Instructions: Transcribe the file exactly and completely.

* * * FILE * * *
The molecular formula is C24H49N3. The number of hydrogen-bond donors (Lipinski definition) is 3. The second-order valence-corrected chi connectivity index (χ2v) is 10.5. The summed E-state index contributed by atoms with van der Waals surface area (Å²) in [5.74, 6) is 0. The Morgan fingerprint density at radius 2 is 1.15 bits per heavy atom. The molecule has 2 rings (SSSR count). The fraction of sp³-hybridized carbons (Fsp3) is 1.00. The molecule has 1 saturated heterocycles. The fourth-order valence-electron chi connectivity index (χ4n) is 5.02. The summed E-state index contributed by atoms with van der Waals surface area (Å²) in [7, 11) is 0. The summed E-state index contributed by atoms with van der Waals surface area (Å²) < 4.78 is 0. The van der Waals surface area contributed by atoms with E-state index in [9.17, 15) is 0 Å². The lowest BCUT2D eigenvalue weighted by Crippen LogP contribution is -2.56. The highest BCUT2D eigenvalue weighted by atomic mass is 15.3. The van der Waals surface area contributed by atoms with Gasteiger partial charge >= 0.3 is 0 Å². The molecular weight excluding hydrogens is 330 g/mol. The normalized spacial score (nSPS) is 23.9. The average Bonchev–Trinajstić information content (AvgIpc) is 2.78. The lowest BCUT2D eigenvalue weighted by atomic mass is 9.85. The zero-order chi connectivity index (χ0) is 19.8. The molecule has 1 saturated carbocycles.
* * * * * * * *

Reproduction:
The molecular formula is C24H49N3. The number of hydrogen-bond donors (Lipinski definition) is 3. The second-order valence-corrected chi connectivity index (χ2v) is 10.5. The summed E-state index contributed by atoms with van der Waals surface area (Å²) in [5.74, 6) is 0. The Morgan fingerprint density at radius 2 is 1.15 bits per heavy atom. The molecule has 2 rings (SSSR count). The fraction of sp³-hybridized carbons (Fsp3) is 1.00. The molecule has 1 saturated heterocycles. The fourth-order valence-electron chi connectivity index (χ4n) is 5.02. The summed E-state index contributed by atoms with van der Waals surface area (Å²) in [7, 11) is 0. The summed E-state index contributed by atoms with van der Waals surface area (Å²) < 4.78 is 0. The van der Waals surface area contributed by atoms with E-state index in [9.17, 15) is 0 Å². The lowest BCUT2D eigenvalue weighted by Crippen LogP contribution is -2.56. The highest BCUT2D eigenvalue weighted by atomic mass is 15.3. The van der Waals surface area contributed by atoms with Gasteiger partial charge >= 0.3 is 0 Å². The molecular weight excluding hydrogens is 330 g/mol. The normalized spacial score (nSPS) is 23.9. The average Bonchev–Trinajstić information content (AvgIpc) is 2.78. The lowest BCUT2D eigenvalue weighted by atomic mass is 9.85. The zero-order chi connectivity index (χ0) is 19.8. The molecule has 1 saturated carbocycles.